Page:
In undertaking the difficult task of implementing a land administration, it is often easy to forget why the project is being undertaken. A common fault of some land administration prjects in Ghana is that they focus on the technical aspects of the project, such as mapping, adjudication, surveying and preparation of titles, and sometimes forget the main objective for the project. Such projects are never about land titling per se, nor should they be. They are about facilitating sustainable development, land markets, social justice, institutional reform, poverty eradication, environmental management or addressing regional income disparities. It is essential that in all projects that there is a regular “reality check” against the primary objectives of the project, not just against how many parcels have been surveyed or titles issued, although this is an obvious essential indicator.
Experience in other countries show that successful land administration projects have all the land administration functions within one organization. There should be one government department responsible for the land administration infrastructure in a country. This does not mean that such a department controls the use of the land across the country but it does control the land administration infrastructure or the recording of “what is where” and “who owns what”. This means that at the very least the administration of cadastral surveying and mapping, land registration and valuation, are all in the one organization. Global trends indicate that the most successful systems also include all topographic mapping in the same organization.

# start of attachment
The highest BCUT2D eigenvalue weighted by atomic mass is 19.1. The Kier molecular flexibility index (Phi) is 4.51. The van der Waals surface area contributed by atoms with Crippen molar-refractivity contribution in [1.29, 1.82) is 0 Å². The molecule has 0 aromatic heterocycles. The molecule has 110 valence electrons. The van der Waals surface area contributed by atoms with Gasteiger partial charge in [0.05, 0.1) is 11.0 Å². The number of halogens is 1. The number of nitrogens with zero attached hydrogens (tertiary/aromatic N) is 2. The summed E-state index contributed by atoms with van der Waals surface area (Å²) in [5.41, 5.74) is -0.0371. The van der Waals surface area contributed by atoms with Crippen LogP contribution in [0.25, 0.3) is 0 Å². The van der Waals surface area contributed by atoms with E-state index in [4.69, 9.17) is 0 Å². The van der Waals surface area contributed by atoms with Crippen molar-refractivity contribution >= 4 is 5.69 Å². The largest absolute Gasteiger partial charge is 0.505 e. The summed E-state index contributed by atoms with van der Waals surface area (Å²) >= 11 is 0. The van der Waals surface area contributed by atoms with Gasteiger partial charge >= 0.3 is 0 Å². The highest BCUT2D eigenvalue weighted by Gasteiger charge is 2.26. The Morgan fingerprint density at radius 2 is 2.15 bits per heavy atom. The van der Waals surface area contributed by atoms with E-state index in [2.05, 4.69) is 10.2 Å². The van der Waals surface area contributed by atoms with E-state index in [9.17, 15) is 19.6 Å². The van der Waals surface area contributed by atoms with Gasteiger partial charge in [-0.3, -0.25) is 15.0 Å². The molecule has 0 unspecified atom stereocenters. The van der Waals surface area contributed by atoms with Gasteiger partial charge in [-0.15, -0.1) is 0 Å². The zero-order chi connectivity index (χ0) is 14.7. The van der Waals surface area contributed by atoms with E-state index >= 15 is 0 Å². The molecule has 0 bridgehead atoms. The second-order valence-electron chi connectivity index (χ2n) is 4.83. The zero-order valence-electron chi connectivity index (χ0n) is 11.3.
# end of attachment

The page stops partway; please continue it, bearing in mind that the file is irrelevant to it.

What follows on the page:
One of the weaknesses in the design of land administration projects is often the commitment to human resource development (and particularly formal education and training, both in-country and overseas, short courses and study tours). Without doubt, this is one of the most important factors affecting the land sector of the country, if not the most important factor in the sustainability of projects. As a “rule of thumb” at least 10% of the overall budget for the project should be committed to human resource development (this does not include consultant input). For example the Swedish aid agency tries to adopt 30%. There is a major deficiency in higher education and associated research in land administration in Ghana. For a successful higher education program in land administration, it is essential that KNUST Department of Land Economy has a number of active land administration academics to coordinate and drive it, and undertake research in the area. A major commitment needs to be made by the Government, if the higher education needs of land administration are to be met nationally. The LAP should invest considerable resources in the establishment of such education and research programs
Developing the land administration sector is one of the greatest challenges facing Ghana. Meeting this challenge will require the development of a system for land management and administration that will enable the customary owners, the private sector, government and individuals to maximise the use of land for development within the constraints of sustainability. So far a considerable amount of income is lost to both individuals and government because of the inefficiencies in the land sector. The avoidance is mainly because of the cost, time, and effort required in operating legally relative to the perceived benefits. In the UK, for instance in the year 2000/2001, Government took over 2.2 b £ from stamp duty on property transactions. Some 10.5 % of UK tax revenue comes from property. Ghana can aim at that. Callistus Mahama, Department of Land Economy, University of Cambridge, England, CB2 1TJ Views expressed by the author(s) do not necessarily reflect those of GhanaHomePage.